For the initial software installation we need to work directly on the T5700. That means connecting a VGA and keyboard to the system. Since it doesn’t have a PS/2 type keyboard connector I used a USB attached keyboard.
To start the process of building the software load you’ll need to download the live CD ISO version of FreeNAS. At the time of my installation this was v 0.686.4 (stable). The live CD is used when you want to boot the software from CD, and it stores its configuration files on a floppy disk or USB key. If you’re using a traditional PC as the host platform you can run FreeNAS in this manner without ever truly installing it to a hard drive.
For our purposes we want to take advantage of a menu option that allows you to install FreeNAS to some other media (disk or flash) present on the host platform. This is the easiest way to install FreeNAS to the disk in the T5700. What is needed is a small boot partition (30 MB) for FreeNAS, then the rest of the disk (232 GB once formatted) as a separate partition for the SqueezeCenter software and music library.
To boot to the CD I used a portable external CD drive in a USB housing. My T5700s are set to boot to their USB port if not other media is present. You may need to set the BIOS in your device to boot to USB attached device.
Start by selecting the option to install FreeNAS to the internal hard drive. On the following menu select the option to establish separate partitions for FreeNAS and other data. Once the install process is complete disconnect the external CD drive and reboot. Once rebooted we can address other core system setups.
Since the T5700 has only one network interface it doesn’t need to be assigned. You can set the device to DHCP if desired, or change the IP address to something suitable for your network. From this point you can complete the configuration using the web based GUI.
There are quite a number of configuration possibilities in FreeNAS, many of which are beyond the scope of its application in a dedicated music server. If you wish to investigate these further please read the excellent documentation provided at the projects web site.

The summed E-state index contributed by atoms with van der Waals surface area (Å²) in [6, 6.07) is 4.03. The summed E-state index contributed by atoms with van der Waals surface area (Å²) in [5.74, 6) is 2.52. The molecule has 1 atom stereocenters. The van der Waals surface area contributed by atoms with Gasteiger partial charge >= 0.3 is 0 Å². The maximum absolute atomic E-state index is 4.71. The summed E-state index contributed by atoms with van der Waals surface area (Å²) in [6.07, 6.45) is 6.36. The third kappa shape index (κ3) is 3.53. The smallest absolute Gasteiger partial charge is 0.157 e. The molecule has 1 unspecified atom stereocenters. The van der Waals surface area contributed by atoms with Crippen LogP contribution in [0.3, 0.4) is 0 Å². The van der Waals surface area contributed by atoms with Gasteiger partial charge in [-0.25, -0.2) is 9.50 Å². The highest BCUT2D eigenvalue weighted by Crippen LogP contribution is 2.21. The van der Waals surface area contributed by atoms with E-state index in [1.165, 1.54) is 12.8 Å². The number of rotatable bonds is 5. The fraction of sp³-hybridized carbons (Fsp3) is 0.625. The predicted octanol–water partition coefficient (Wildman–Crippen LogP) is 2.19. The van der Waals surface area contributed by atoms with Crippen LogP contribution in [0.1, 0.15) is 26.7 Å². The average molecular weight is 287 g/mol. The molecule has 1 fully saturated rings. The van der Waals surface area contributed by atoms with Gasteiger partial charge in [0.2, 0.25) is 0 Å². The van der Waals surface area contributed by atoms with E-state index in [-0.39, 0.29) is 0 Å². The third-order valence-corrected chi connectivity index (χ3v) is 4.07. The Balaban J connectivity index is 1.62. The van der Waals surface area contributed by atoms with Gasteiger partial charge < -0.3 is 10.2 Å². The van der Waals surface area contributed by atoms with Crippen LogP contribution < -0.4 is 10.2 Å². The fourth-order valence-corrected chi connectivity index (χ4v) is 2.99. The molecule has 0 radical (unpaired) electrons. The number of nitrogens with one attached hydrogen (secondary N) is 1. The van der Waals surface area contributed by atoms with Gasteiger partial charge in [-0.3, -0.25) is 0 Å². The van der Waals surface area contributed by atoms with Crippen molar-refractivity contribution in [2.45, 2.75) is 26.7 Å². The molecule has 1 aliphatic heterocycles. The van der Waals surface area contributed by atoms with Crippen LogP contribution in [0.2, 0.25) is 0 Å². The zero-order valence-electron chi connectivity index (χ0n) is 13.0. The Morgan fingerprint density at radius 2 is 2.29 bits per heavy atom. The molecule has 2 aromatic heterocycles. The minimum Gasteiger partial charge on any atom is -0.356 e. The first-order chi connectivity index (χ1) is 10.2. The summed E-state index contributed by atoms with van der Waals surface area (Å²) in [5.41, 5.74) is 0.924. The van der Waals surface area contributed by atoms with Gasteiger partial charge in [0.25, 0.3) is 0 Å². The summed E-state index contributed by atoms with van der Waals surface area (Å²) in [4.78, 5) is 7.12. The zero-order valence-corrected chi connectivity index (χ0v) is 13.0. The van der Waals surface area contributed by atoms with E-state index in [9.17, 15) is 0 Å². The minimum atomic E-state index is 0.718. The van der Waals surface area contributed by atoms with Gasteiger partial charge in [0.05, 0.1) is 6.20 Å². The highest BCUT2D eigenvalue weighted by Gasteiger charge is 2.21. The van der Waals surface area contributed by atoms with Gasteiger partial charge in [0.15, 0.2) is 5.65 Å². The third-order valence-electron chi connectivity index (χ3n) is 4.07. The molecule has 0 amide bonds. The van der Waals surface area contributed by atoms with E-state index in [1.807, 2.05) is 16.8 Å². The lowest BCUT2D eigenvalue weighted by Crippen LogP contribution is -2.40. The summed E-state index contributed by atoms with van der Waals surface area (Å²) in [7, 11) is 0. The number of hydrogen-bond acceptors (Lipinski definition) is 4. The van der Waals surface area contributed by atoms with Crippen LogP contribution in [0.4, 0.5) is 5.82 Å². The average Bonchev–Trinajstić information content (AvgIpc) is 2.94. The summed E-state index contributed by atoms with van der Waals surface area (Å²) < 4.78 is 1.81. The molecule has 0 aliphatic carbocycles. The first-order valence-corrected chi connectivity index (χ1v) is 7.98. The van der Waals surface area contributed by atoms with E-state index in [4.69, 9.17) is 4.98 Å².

Configuring The Disk
Once FreeNAS is running you need to configure it to use the remainder of the hard drive space, making it accessible as a share point. Connect to the web interface by pointing a browser at the systems IP address. The default web login is “admin” with a password of “freenas.” Once logged in you may elect to change this login & password for security purposes.
Start by going to the Disk Management menu and add the disk to the system.
Only one drive will be offered (ad0) as available for use. The lower setting for “preformatted file system” should be set for “UFS with soft updates.” Then select [Save] to store the configuration.
The second partition of the drive was already formatted during the base install process so we can skip the formatting step and proceed to establish a mount point. Select [Mount Point] from the menu and [+] to add a mount.
The mount desired is /dev/ad0s2. Specify the second partition. The file system type is UFS. I simply called the mount “freenas”.
The next step to Create & enable a CIFS share so that we can put media on the drive. Select [CIFS/SMB] from the FreeNAS menu. On the settings tab enable CIFS/SMB sharing and select an authentication type. To get started I allowed anonymous file sharing although user permissions can be established locally, or the server can integrate with a domain.
We complete the configuration of FreeNAS by adding an SMB share point. On the CIFS/SMB menu select the Shares tab, then select [+] to add a share.
Give the share a sensible name and select the path offered, which is the previously established mount point. [Save] the settings.
At this point you should be able to connect to the NAS from another system. In Windows XP I typically use the Start/Run dialogue and enter freenas.ip.address.here to confirm that I can connect to the remote share. Here’s the result on my system.